So. Josh Schizzle. You think he's someone preying on little old ladies, or just an irritable telemarketer? He spoke with such a tone of familiarity that I questioned my Mom: "have you been talking to anyone on the phone lately?" She swears no.

It was unsettling, this nasty call that I intercepted. What would Josh Schizzle have said to my Mother?! I went straight to Radio Shack and bought a caller ID box to attach to the phone. I gave Mom explicit instructions not to answer the phone to anyone she didn't recognize, and to hang up if she doesn't know who she's talking to. And I'll be checking that caller ID every day, and I'll be keeping an eye out for that stupid Josh Schizzle. Sheisel. Shezzel. However he might spell it, I'll be watching him.

Anyone else had to deal with odd phone calls like this? I mean, if I catch him, what in the heck do I DO with him?! Is "please put us your do not call list" enough?

Research is in order.

Ugh. Crazy people.

*Josh Schizzle's name has not been changed. I'm only protecting the innocent here; the rest can sit on it, Potsy.

Tuesday, June 17, 2008

Dogtown Artworks: They Did It Again!

Diane and I headed out to Alto Vineyards last Friday night, for a glass of wine, and more importantly, to say Hey! to our friends Cindy and Kirby Pringle. I blogged about them before, when they published their first book, Happy Tails: Earl and Pearl on the Farm. Cindy and Kirby have just published their second book featuring Earl and Pearl, titled The Call of Nature.

According to the website,
In “Happy Tails: The Call of Nature,” Pearl Barker buys her first computer and cell phone. Soon, she’s an addicted tech-hound. The Barker farm is falling apart and her husband, Earl, decides it’s time for action. He takes Pearl on a vacation to visit his twin sister, Earlene, in order to get Pearl disconnected from technology and reconnected to nature.
Sounds like Cindy and Kirby might have followed me and Clint around for the last year or so to get the storyline for this one. Here are the happy authors at the signing:

That's Cindy on the left, Kirby on the right, in case you're wondering.

As luck would have it, one of the models for the book showed up at the same time we were there. Charlene Anchor, pictured below, portrayed Earl's twin sister, Earlene. Pretty big gig, a starring role!

Here she is as Earlene. Look how convincing she is; she's clearly a natural. Her cat, Andy, on the left, is also looking very dapper, on this page.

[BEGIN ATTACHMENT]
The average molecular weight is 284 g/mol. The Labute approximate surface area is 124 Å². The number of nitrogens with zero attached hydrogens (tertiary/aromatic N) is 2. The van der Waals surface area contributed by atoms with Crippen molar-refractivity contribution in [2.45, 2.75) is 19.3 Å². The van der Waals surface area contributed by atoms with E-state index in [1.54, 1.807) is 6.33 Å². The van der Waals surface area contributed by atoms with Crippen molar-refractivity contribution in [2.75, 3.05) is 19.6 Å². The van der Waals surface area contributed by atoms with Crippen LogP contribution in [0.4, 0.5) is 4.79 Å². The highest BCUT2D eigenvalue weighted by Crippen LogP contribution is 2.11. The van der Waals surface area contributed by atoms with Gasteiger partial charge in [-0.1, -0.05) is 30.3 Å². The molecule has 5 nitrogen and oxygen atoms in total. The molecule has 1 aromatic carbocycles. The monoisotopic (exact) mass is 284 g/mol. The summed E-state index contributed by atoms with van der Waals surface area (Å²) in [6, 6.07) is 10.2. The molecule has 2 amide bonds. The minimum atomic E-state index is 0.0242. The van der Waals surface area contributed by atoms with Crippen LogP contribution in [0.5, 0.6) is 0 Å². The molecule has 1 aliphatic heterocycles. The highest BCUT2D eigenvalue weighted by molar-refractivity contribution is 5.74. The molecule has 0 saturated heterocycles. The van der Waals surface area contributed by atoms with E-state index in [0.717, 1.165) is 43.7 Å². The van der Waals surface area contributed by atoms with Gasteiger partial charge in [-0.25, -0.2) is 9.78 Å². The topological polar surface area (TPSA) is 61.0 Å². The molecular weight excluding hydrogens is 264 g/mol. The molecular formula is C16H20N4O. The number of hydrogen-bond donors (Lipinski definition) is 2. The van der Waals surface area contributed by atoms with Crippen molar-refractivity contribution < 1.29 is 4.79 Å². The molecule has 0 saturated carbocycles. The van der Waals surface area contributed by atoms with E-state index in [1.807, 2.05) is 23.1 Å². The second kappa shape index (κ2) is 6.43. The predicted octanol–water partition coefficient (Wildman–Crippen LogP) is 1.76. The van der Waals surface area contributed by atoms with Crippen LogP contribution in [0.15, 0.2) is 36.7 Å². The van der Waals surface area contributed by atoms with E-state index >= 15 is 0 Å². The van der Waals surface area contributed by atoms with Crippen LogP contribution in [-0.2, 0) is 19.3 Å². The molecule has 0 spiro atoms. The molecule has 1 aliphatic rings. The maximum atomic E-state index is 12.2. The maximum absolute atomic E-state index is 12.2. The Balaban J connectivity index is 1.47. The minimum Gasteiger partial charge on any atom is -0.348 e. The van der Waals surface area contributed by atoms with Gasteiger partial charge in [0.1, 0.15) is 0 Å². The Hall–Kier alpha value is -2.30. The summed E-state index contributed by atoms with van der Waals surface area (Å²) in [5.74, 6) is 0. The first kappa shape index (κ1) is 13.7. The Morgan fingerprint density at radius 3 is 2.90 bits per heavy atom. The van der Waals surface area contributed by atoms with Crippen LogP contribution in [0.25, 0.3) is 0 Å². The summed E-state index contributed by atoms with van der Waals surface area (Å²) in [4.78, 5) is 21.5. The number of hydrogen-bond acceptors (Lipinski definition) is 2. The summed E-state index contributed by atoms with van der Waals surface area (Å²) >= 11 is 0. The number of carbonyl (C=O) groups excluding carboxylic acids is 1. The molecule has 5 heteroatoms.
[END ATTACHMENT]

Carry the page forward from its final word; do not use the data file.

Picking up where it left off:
As always, click to enlarge.

Share the love, people, these books are adorable. Cindy and Kirby will be at Pages for All Ages on Saturday morning, from 10:30 to noon. Stop by, say hello, take a gander, and start some early Christmas shopping. You'll get your book signed by Cindy, Kirby, Earl, and Pearl.

You can also order the books, or any of their photos for framing, online:

Seriously, each precious page is a work of art that is going to put a smile on your face. You're gonna love it!

Monday, June 16, 2008

The Market Report: Wheatgrass Juice (6-14-08)

The Farmer's Market on the Square is definitely starting to bustle every Saturday morning. We were there sometime around the 10 a.m. hour, and the crowds were definitely heavier than they have been in weeks past. The Great Harvest Bread Company already had sold out of the giant cookies Clint looks forward to, so we stuck to fresh greens and cilantro this week. There are still a lot of empty spots at the market, but they'll be full soon, and we'll be taking home a lot more.

Local artist Larry Steinbauer is at the market every week, selling the most charming Midwestern t-shirt designs. He goes by "Farmboy Artworks", and he and his t-shirts are hilarious...and on the money. Here are 2 of dozens of his designs:

There's Larry now, no doubt telling his customers that they get a free bag with their purchase. Larry's wife, Mary Tangora, is also an artist, and they own the Wind Water, and Light Gallery in downtown Champaign—one of my favorite places to shop. Stop in and see them, and introduce yourself to their giant cat, Montana.

Popeye Juice

I promised I'd try a shot of this homemade juice at the new sprout booth. I found out Saturday that it's really Wheatgrass Juice. It's really some disgusting looking stuff, all the way around. Here's our shot, being whipped up, straight from actual blades of actual grass!

That grass cud looks disgusting too, doesn't it? Here's the pour.

Its ours now! At $2/oz, we decided to split a shot.

Wheatgrass juice is supposed to prevent everything and cure the rest. According to the literature they gave me, it helps fight the following conditions: